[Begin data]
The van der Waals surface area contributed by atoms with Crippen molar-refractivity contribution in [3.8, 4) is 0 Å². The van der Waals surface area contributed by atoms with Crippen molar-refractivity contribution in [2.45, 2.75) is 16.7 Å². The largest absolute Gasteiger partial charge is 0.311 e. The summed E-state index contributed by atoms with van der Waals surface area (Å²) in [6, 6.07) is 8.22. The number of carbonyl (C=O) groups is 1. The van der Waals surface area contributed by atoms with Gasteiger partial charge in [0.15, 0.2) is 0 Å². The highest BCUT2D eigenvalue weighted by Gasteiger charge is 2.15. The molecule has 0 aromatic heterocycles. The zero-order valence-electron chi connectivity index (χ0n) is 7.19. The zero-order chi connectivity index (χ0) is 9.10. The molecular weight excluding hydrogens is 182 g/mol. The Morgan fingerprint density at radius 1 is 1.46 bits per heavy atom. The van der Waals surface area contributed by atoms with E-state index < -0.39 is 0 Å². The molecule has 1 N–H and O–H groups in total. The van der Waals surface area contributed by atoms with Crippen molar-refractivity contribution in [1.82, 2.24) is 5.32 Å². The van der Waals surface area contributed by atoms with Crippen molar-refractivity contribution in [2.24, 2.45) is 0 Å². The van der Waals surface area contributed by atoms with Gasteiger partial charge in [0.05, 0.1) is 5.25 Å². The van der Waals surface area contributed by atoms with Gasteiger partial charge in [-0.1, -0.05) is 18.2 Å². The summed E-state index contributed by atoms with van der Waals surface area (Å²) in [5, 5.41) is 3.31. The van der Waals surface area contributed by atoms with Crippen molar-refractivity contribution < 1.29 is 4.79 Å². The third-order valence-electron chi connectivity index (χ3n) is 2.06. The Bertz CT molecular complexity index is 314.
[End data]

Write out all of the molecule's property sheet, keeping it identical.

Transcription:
The van der Waals surface area contributed by atoms with Crippen molar-refractivity contribution in [3.8, 4) is 0 Å². The van der Waals surface area contributed by atoms with Crippen molar-refractivity contribution in [2.45, 2.75) is 16.7 Å². The largest absolute Gasteiger partial charge is 0.311 e. The summed E-state index contributed by atoms with van der Waals surface area (Å²) in [6, 6.07) is 8.22. The number of carbonyl (C=O) groups is 1. The van der Waals surface area contributed by atoms with Gasteiger partial charge in [0.15, 0.2) is 0 Å². The highest BCUT2D eigenvalue weighted by Gasteiger charge is 2.15. The molecule has 0 aromatic heterocycles. The zero-order valence-electron chi connectivity index (χ0n) is 7.19. The zero-order chi connectivity index (χ0) is 9.10. The molecular weight excluding hydrogens is 182 g/mol. The Morgan fingerprint density at radius 1 is 1.46 bits per heavy atom. The van der Waals surface area contributed by atoms with E-state index < -0.39 is 0 Å². The molecule has 1 N–H and O–H groups in total. The van der Waals surface area contributed by atoms with Crippen molar-refractivity contribution in [1.82, 2.24) is 5.32 Å². The van der Waals surface area contributed by atoms with Crippen molar-refractivity contribution in [2.24, 2.45) is 0 Å². The van der Waals surface area contributed by atoms with Gasteiger partial charge in [0.05, 0.1) is 5.25 Å². The van der Waals surface area contributed by atoms with Gasteiger partial charge in [-0.1, -0.05) is 18.2 Å². The summed E-state index contributed by atoms with van der Waals surface area (Å²) in [5, 5.41) is 3.31. The van der Waals surface area contributed by atoms with Crippen molar-refractivity contribution < 1.29 is 4.79 Å². The third-order valence-electron chi connectivity index (χ3n) is 2.06. The Bertz CT molecular complexity index is 314.